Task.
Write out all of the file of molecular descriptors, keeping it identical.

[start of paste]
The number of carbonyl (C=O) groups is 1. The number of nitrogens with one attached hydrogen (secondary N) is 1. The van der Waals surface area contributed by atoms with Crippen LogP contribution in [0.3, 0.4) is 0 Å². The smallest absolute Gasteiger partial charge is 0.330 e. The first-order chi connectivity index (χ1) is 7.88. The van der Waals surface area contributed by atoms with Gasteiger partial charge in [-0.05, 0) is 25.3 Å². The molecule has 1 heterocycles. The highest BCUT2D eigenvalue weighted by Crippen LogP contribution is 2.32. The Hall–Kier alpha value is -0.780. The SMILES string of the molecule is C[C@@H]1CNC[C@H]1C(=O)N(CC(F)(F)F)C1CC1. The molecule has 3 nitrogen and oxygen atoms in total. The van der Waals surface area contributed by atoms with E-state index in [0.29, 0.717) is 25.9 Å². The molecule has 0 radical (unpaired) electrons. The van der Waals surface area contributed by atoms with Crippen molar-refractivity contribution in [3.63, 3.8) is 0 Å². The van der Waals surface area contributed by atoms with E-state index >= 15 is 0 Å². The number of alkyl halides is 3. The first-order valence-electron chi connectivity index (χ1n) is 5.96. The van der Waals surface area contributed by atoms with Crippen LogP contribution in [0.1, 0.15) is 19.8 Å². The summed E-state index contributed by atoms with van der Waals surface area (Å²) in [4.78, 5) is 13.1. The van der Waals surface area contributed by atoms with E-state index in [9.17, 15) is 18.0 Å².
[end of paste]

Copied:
The number of carbonyl (C=O) groups is 1. The number of nitrogens with one attached hydrogen (secondary N) is 1. The van der Waals surface area contributed by atoms with Crippen LogP contribution in [0.3, 0.4) is 0 Å². The smallest absolute Gasteiger partial charge is 0.330 e. The first-order chi connectivity index (χ1) is 7.88. The van der Waals surface area contributed by atoms with Gasteiger partial charge in [-0.05, 0) is 25.3 Å². The molecule has 1 heterocycles. The highest BCUT2D eigenvalue weighted by Crippen LogP contribution is 2.32. The Hall–Kier alpha value is -0.780. The SMILES string of the molecule is C[C@@H]1CNC[C@H]1C(=O)N(CC(F)(F)F)C1CC1. The molecule has 3 nitrogen and oxygen atoms in total. The van der Waals surface area contributed by atoms with E-state index in [0.29, 0.717) is 25.9 Å². The molecule has 0 radical (unpaired) electrons. The van der Waals surface area contributed by atoms with Crippen molar-refractivity contribution in [3.63, 3.8) is 0 Å². The van der Waals surface area contributed by atoms with E-state index >= 15 is 0 Å². The number of alkyl halides is 3. The first-order valence-electron chi connectivity index (χ1n) is 5.96. The van der Waals surface area contributed by atoms with Crippen LogP contribution in [0.1, 0.15) is 19.8 Å². The summed E-state index contributed by atoms with van der Waals surface area (Å²) in [4.78, 5) is 13.1. The van der Waals surface area contributed by atoms with E-state index in [9.17, 15) is 18.0 Å².